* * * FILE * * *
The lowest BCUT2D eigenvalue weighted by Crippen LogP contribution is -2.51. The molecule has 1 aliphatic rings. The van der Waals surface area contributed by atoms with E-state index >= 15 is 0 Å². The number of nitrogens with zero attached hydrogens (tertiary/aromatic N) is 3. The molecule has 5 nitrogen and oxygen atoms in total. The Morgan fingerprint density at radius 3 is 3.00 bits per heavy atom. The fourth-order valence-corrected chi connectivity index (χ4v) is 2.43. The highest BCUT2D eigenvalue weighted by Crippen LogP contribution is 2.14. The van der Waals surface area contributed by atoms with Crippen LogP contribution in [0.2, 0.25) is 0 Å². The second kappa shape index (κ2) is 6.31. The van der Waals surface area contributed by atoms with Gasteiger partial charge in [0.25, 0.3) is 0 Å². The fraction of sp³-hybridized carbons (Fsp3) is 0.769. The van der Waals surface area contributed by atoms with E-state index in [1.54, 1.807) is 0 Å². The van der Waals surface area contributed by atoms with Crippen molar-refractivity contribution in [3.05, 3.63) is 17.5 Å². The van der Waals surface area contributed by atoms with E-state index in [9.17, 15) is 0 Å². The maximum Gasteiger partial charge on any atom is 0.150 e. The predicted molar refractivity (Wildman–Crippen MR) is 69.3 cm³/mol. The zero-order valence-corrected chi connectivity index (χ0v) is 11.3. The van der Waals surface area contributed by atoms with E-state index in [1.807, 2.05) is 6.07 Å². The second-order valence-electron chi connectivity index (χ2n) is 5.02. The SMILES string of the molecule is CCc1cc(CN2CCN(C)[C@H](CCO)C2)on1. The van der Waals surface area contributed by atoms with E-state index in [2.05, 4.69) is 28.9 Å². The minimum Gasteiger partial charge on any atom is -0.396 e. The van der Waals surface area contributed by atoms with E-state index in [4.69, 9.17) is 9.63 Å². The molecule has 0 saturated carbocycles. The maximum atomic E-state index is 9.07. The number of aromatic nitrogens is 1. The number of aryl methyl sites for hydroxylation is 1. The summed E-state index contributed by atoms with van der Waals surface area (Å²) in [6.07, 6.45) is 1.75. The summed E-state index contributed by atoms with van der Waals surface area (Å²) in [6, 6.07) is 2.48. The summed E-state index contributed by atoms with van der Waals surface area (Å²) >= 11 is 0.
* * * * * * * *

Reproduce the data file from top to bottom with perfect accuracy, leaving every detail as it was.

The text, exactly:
The lowest BCUT2D eigenvalue weighted by Crippen LogP contribution is -2.51. The molecule has 1 aliphatic rings. The van der Waals surface area contributed by atoms with E-state index >= 15 is 0 Å². The number of nitrogens with zero attached hydrogens (tertiary/aromatic N) is 3. The molecule has 5 nitrogen and oxygen atoms in total. The Morgan fingerprint density at radius 3 is 3.00 bits per heavy atom. The fourth-order valence-corrected chi connectivity index (χ4v) is 2.43. The highest BCUT2D eigenvalue weighted by Crippen LogP contribution is 2.14. The van der Waals surface area contributed by atoms with Crippen LogP contribution in [0.2, 0.25) is 0 Å². The second kappa shape index (κ2) is 6.31. The van der Waals surface area contributed by atoms with Gasteiger partial charge in [0.25, 0.3) is 0 Å². The fraction of sp³-hybridized carbons (Fsp3) is 0.769. The van der Waals surface area contributed by atoms with E-state index in [1.54, 1.807) is 0 Å². The van der Waals surface area contributed by atoms with Crippen molar-refractivity contribution in [3.05, 3.63) is 17.5 Å². The van der Waals surface area contributed by atoms with E-state index in [9.17, 15) is 0 Å². The maximum Gasteiger partial charge on any atom is 0.150 e. The predicted molar refractivity (Wildman–Crippen MR) is 69.3 cm³/mol. The zero-order valence-corrected chi connectivity index (χ0v) is 11.3. The van der Waals surface area contributed by atoms with E-state index in [1.807, 2.05) is 6.07 Å². The second-order valence-electron chi connectivity index (χ2n) is 5.02. The SMILES string of the molecule is CCc1cc(CN2CCN(C)[C@H](CCO)C2)on1. The van der Waals surface area contributed by atoms with E-state index in [2.05, 4.69) is 28.9 Å². The minimum Gasteiger partial charge on any atom is -0.396 e. The van der Waals surface area contributed by atoms with E-state index in [4.69, 9.17) is 9.63 Å². The molecule has 0 saturated carbocycles. The maximum atomic E-state index is 9.07. The number of aromatic nitrogens is 1. The number of aryl methyl sites for hydroxylation is 1. The summed E-state index contributed by atoms with van der Waals surface area (Å²) in [6.07, 6.45) is 1.75. The summed E-state index contributed by atoms with van der Waals surface area (Å²) in [6, 6.07) is 2.48. The summed E-state index contributed by atoms with van der Waals surface area (Å²) >= 11 is 0.